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Physician organizations are working toward a permanent plan to bring payment stability and higher quality to Medicare, but they have run into a familiar roadblock on Capitol Hill — impending deep payment cuts and no immediate relief in sight.
Doctors participating in Medicare again found themselves just days away from a large decrease in pay rates, with Congress working against the clock to craft another temporary solution. At this article’s deadline, no deal had been reached to stop a 26.5% cut under the sustainable growth rate formula even as lawmakers pledged to prevent the decrease before it hits on Jan. 1, 2013.
Congress has enacted stopgap legislation to prevent statutory reductions since the last cut took place in 2002. Some pay patches lasting a matter of weeks or a few months have been enacted — and applied retroactively — days or weeks after the cuts technically had taken effect. Virtually no one believes Congress will allow the SGR to lower pay in 2013, but doc ...
Government investigators report that there appears to be overlap between agencies overseeing health programs and the relatively new Center for Medicare & Medicaid Innovation.
The Government Accountability Office found instances in which similar multimillion-dollar programs exist in the Obama administration and urged in a report published on Dec. 21, 2012, that they be coordinated better. The Dept. of Health and Human Services, which oversees the innovation center, has championed the testing of new health care payment and delivery models that could lower federal health spending in the Medicare and Medicaid programs.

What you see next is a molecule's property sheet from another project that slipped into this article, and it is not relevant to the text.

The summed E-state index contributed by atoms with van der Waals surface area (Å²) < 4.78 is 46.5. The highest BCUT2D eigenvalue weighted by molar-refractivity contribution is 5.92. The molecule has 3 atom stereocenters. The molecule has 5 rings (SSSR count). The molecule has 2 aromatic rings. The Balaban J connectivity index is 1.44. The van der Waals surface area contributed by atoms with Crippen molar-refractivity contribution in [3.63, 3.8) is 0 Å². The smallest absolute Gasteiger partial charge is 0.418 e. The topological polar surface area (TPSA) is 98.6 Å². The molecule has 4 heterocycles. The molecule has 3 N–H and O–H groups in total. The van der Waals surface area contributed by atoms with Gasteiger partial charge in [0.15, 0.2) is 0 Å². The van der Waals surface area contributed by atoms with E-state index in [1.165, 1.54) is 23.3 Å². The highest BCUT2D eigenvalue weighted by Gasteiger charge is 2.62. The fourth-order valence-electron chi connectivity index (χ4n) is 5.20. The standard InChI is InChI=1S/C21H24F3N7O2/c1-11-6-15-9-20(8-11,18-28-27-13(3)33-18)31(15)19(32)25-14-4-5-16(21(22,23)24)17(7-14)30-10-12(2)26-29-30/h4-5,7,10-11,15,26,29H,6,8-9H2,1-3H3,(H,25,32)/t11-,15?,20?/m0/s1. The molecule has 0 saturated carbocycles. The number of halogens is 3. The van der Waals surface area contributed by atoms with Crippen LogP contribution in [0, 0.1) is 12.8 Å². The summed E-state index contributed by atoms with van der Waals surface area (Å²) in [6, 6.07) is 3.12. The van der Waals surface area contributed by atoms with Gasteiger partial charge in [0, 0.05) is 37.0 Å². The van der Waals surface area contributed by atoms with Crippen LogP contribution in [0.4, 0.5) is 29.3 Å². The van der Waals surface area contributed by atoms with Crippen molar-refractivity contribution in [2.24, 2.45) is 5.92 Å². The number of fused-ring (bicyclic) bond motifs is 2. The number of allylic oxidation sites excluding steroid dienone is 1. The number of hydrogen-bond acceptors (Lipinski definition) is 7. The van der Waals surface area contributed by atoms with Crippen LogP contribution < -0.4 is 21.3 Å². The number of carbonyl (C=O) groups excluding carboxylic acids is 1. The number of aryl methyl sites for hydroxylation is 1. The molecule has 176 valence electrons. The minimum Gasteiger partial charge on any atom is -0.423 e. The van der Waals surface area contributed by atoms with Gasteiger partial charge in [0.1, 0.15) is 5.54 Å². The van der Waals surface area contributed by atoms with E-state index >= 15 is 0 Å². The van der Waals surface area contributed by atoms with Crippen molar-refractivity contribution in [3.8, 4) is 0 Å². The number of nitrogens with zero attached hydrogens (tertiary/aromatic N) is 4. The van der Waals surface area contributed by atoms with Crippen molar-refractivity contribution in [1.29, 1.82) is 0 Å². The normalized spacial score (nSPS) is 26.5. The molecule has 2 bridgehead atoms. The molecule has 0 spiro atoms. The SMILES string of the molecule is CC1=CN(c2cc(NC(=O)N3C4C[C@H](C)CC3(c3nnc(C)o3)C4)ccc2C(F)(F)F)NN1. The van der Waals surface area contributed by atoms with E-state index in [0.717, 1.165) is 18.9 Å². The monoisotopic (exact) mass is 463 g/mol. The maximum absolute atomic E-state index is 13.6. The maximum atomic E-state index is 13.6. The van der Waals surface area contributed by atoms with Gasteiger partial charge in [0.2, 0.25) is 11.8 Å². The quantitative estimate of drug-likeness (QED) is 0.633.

GAO reviewed the innovation center’s funding and organization as of March 31, 2012. The report detailed the center’s plans for evaluating new models and examined whether there is overlap with activities by the Centers for Medicare & Medicaid Services.
The innovation center had hired 184 employees to work in four groups overseeing the testing of 17 models designe ...
Organized medicine reacted with strong opposition to indications that Congress might eliminate a temporary Medicaid pay increase to primary care physicians as lawmakers deliberate in year-end negotiations on outstanding fiscal issues.
In a series of letters to House and Senate leaders on Dec. 5, more than 250 physician associations and state medical societies urged lawmakers to oppose any proposals to eliminate the Affordable Care Act provision that boosts Medicaid primary care rates to Medicare levels in 2013 and 2014. Doing away with the primary care parity policy “further burdens the already challenged Medicaid system of today,” the physician organizations wrote.
The letters don’t specify the rationale behind the possible elimination of the pay bump. But some of the signatories said Republican lawmakers were eyeing the move as a way to help pay for preventing a 26.5% Medicare doctor pay cut under the sustainable growth rate formula, or as a general offset for avoiding el ...